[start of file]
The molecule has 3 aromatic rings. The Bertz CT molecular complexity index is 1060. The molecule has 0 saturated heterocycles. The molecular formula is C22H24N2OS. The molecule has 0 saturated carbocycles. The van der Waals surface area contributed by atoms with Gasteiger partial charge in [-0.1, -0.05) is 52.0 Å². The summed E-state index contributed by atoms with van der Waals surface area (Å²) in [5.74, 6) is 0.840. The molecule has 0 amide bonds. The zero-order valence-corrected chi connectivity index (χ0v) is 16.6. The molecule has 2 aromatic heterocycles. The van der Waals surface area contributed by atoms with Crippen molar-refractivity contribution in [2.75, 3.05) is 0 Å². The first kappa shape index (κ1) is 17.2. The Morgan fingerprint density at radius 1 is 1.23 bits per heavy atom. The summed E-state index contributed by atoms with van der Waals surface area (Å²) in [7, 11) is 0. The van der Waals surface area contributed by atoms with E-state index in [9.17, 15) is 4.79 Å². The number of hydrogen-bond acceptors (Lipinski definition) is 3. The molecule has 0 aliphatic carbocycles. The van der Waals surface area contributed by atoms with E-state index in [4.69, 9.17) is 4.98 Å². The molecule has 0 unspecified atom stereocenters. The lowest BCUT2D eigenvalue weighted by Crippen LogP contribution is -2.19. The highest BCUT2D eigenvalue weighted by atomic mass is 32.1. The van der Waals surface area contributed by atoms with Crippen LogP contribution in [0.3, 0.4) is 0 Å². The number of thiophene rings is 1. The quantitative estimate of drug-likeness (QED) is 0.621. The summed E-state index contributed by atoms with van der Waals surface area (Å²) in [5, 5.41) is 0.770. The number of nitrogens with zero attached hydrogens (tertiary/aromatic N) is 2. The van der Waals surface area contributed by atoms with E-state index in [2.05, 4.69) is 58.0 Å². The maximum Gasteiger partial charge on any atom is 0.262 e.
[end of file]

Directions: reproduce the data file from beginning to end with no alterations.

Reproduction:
The molecule has 3 aromatic rings. The Bertz CT molecular complexity index is 1060. The molecule has 0 saturated heterocycles. The molecular formula is C22H24N2OS. The molecule has 0 saturated carbocycles. The van der Waals surface area contributed by atoms with Gasteiger partial charge in [-0.1, -0.05) is 52.0 Å². The summed E-state index contributed by atoms with van der Waals surface area (Å²) in [5.74, 6) is 0.840. The molecule has 0 amide bonds. The zero-order valence-corrected chi connectivity index (χ0v) is 16.6. The molecule has 2 aromatic heterocycles. The van der Waals surface area contributed by atoms with Crippen molar-refractivity contribution in [2.75, 3.05) is 0 Å². The first kappa shape index (κ1) is 17.2. The Morgan fingerprint density at radius 1 is 1.23 bits per heavy atom. The summed E-state index contributed by atoms with van der Waals surface area (Å²) in [7, 11) is 0. The van der Waals surface area contributed by atoms with E-state index in [9.17, 15) is 4.79 Å². The number of hydrogen-bond acceptors (Lipinski definition) is 3. The molecule has 0 aliphatic carbocycles. The van der Waals surface area contributed by atoms with E-state index in [4.69, 9.17) is 4.98 Å². The molecule has 0 unspecified atom stereocenters. The lowest BCUT2D eigenvalue weighted by Crippen LogP contribution is -2.19. The highest BCUT2D eigenvalue weighted by atomic mass is 32.1. The van der Waals surface area contributed by atoms with Crippen LogP contribution in [0.3, 0.4) is 0 Å². The number of thiophene rings is 1. The quantitative estimate of drug-likeness (QED) is 0.621. The summed E-state index contributed by atoms with van der Waals surface area (Å²) in [5, 5.41) is 0.770. The number of nitrogens with zero attached hydrogens (tertiary/aromatic N) is 2. The van der Waals surface area contributed by atoms with E-state index in [2.05, 4.69) is 58.0 Å². The maximum Gasteiger partial charge on any atom is 0.262 e.